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The Food Standards Agency is angling for a possible expansion of its powers and a significant boost in funding to prepare for a “smooth exit from the EU”.

Repatriating EU food safety laws back to the UK after Brexit would require greater resources across a host of different regulatory areas, according to a paper outlining the FSA’s preparations for Brexit - which will be discussed by the FSA board on 20 September.

The UK’s current food safety regulatory regime “relies substantially on the EU framework”, the paper said. This was particularly the case around the topics of food safety risk assessments, sharing information on food crime and providing rapid warning of food safety threats, in addition to import controls, resilience and incident handling.

However, Brexit had highlighted the need for an “effective regulatory regime for food safety in the UK” and that certain regulatory functions and systems currently undertaken at a European level “may need to be replaced or maintained”, added the paper - authored by FSA director of regulatory and legal strategy Rod Ainsworth.

The FSA had already begun a programme to comprehensively “revise and upgrade” its approach to surveillance of food safety threats. Its contingency planning allowed for a “significant increase in our existing scientific and other capacities in relation to public health and food safety risk assessment”, the paper said, alongside preparation for a proposed intensification in risk communication.

Extra powers

It is also proposing extra powers to take more risk management decisions “within a governance framework that provides sufficient ministerial oversight”, which would require additional powers to be conferred on the FSA.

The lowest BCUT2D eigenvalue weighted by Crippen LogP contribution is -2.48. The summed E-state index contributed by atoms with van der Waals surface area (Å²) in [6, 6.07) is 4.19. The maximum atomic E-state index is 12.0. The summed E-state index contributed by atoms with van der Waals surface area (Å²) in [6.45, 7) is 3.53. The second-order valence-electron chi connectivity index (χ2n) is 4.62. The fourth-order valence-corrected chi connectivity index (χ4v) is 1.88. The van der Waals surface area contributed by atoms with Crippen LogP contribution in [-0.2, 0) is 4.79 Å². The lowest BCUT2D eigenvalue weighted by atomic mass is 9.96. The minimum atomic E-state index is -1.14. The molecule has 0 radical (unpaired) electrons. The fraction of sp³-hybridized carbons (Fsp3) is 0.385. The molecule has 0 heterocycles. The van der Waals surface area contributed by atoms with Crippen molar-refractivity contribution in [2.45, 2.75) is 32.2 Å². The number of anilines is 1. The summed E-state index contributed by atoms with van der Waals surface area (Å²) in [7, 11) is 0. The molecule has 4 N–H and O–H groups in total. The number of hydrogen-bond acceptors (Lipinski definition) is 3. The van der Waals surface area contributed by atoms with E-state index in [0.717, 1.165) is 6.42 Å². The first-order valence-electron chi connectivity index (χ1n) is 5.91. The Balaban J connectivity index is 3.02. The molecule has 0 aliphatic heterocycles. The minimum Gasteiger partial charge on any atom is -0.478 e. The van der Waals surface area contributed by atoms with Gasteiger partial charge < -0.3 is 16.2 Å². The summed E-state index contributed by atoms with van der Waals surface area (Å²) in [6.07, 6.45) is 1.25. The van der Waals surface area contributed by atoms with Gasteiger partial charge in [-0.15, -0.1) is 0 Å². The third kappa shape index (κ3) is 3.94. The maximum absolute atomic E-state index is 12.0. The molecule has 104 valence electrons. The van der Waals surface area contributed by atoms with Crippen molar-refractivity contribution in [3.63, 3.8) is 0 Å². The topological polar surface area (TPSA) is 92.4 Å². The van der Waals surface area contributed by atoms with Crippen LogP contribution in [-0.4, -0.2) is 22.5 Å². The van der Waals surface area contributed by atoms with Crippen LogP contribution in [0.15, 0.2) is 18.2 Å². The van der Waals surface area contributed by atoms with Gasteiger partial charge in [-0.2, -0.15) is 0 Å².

The regulator was highlighting these issues now in a bid to emphasise the need “for an early decision to enable planning to proceed and for the necessary arrangements to be put in place ahead of March 2019”. Added responsibilities would require the FSA to “consider its structure and size in light of the challenges”, with the regulator potentially needing to “alter and enhance its capacity”, the report said.

The National Food Crime Unit would also require additional funding to ensure it had the capacity to address threats to the integrity of food, with the UK potentially more vulnerable to threats outside the EU.

The FSA was in “continuing discussion” with the Treasury in relation to its anticipated funding requirements, “and the response to date has enabled our implementation to proceed as planned”, it added.

“Our track record as an organisation of driving efficiencies in our ways of working will, we believe, help to reassure our stakeholders that our proposals will continue to represent a cost-effective way of protecting consumers and ensuring the safety of UK food.”

Early decisions should be taken by government on how it should discharge key regulatory functions, the paper urged, before adding that securing the necessary resource to build the capability to implement its plans was a “key risk” of Brexit.